12-year-old girl builds a robot
Increasing their anticipation skills (through word-guessing activity)
To provide gist, scan, detailed, deduction and inference reading practice using a text about young inventor in the context of changing the world into a better place by inventing robots
To deduce meaning of unfamiliar words from the context
To provide clarification of competition lexicon in the context of being a finalist in a STEM competition
To provide fluency speaking practice in a discussion in the context of science fair projects
Procedure (61-74 minutes)
Since in a reading class, there is a lot of reading, it is fun to start with a physical activity. I'll write the word "Inventions" on the board. Then, I'll give a stuffed toy ball, and is asked to write down any word on the board related to the keyword on the board then toss the ball to someone else. The game is to get them moving, and be quick, the quicker they are, the more chances they get to write on the board. We'll have a timer set for 2 minutes to get them amped up. Every 30 seconds I will add another word; the 4 words that will be added on the board are: science, kids, adventure, competition This is to give the students more chances to come up with words related to our article.
In this stage, I want the students to be comfortable with the words on the board, so I will ask them to write 3 example sentences for any 3 words on the board. The students will then share these sentences with the rest of the class. Students will then share one sentence with the rest of the class as I keep crossing words off the board. I will ask my students how many are interested in participating in this year's science fair? Do they frequently participate? Do they enjoy inventing new things? After we finish our discussion about the science fair, and what they invent in their science classes, I will expose today's article title on the PowerPoint. I will ask the students to put a tick if they think the word is going to be in the reading text and put a cross if they think that it is not.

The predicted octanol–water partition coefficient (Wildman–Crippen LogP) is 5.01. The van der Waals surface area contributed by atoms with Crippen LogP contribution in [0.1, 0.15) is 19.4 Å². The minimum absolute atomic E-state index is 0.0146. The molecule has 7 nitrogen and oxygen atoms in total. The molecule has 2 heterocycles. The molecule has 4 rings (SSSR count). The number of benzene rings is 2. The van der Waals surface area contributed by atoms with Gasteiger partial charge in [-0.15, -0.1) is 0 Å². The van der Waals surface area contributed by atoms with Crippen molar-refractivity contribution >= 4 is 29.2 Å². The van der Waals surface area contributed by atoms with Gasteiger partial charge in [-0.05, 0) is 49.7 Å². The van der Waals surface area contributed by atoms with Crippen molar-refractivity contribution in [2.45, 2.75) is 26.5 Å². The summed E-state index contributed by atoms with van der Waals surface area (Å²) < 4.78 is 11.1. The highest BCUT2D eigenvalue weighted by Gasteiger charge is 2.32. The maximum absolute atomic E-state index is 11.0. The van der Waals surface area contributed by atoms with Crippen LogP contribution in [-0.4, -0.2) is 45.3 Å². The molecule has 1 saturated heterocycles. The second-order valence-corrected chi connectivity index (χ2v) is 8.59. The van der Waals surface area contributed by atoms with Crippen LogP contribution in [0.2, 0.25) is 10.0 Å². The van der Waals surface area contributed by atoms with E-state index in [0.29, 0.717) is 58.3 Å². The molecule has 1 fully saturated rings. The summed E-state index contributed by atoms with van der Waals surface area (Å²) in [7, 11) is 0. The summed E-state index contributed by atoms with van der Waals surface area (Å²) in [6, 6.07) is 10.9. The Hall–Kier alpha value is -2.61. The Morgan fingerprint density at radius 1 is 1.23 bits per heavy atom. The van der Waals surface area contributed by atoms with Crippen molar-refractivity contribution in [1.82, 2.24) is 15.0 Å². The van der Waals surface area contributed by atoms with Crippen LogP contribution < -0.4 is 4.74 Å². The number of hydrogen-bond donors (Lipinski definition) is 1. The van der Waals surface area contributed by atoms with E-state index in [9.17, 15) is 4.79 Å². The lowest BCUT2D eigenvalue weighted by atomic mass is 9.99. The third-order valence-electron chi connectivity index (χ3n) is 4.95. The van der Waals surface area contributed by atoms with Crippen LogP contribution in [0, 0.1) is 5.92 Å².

Now, students will get to read the article and answer only the first page of the HandOut. The questions are: 1. The main idea of the article is that: A girl saves ocean life from oil spills A girl helps remove plastics from the ocean by building a robot A girl is happy that she won prize money 2. True/False 12 year old’s robot can detect and remove microplastics from the ocean Daughters parents want her to stop inventing things Du is a smart and hardworking kid 3. What encouraged Du to build her robot? After the students finish them, if their partner finishes early too, they can discuss them in pairs before our class discussion begins.
Now, the students are asked 4, 5 and 6 only. These questions are about "Understanding References": 4. Du credits her parents for fostering and supporting her interest in STEM. They took her to MIT’s student outreach activities on weekends. They substitutes for ………………………………………… . 5. Du entered her ROV in the Broadcom Masters competition. It is a contest. Contest likely means: Robot Competition Hard It substitutes for ………………………………………… . 6. She built something that could help solve the issue. She built a remote-operated vehicle. Something substitutes for ……………………………………………………………….. We discuss the anaphoric references, and then move on to questions 7 and 8. Students are given time to answer them. Question 7 is easily answered from the article, and checks understanding.question 8 is about inferring the meaning of new words from context. 7. What does Du want to be when she grows up? WHY? 8. Find a word or expression in the text which, in context, is similar in meaning to: a. encourage the growth/development of someone (paragraph 8) b. to think about and deal with an issue (paragraph 6). After we discuss these 2 questions, students are instructed to answer question 9. Question 9 is about arranging sentences in logical sequences. This requires the students to notice linkers and connector words. It also gives them a chance to notice the logic behind good story telling. 9. Put these sentences in order: Nearly 5,000 students were nominated this year. They were in sixth grade. They were in seventh grade. And they were in eighth grade. They were nominated after competing in regional science fairs. The top 30 finalists gathered in Washington, D.C. They came to showcase their projects. The top prize was $25,000. There were other cash prizes as well. The competition is organized by the Broadcom Foundation and Society for Science and the Public. It has been running for eight years. Of those, 2,500 applied online for consideration. That pool was narrowed down to 300 projects. These were dubbed “Broadcom Masters.” Then students answer the last 2 questions, hopefully we have had quite a discussion by now to enable them to predict answers that are inferred from the text. There is no right answer here, just the students' forecasts based on the knowledge they gained from the articles. 10. Do you think Du would be successful when she grows up? Why? Bonus: Critical Thinking Question 11. How do you think Anna's invention could be helpful on a global scale?
We will end the class with a discussion: How does this article affect your views on what kids are capable of? Will this article influence your decisions in the upcoming school science fair?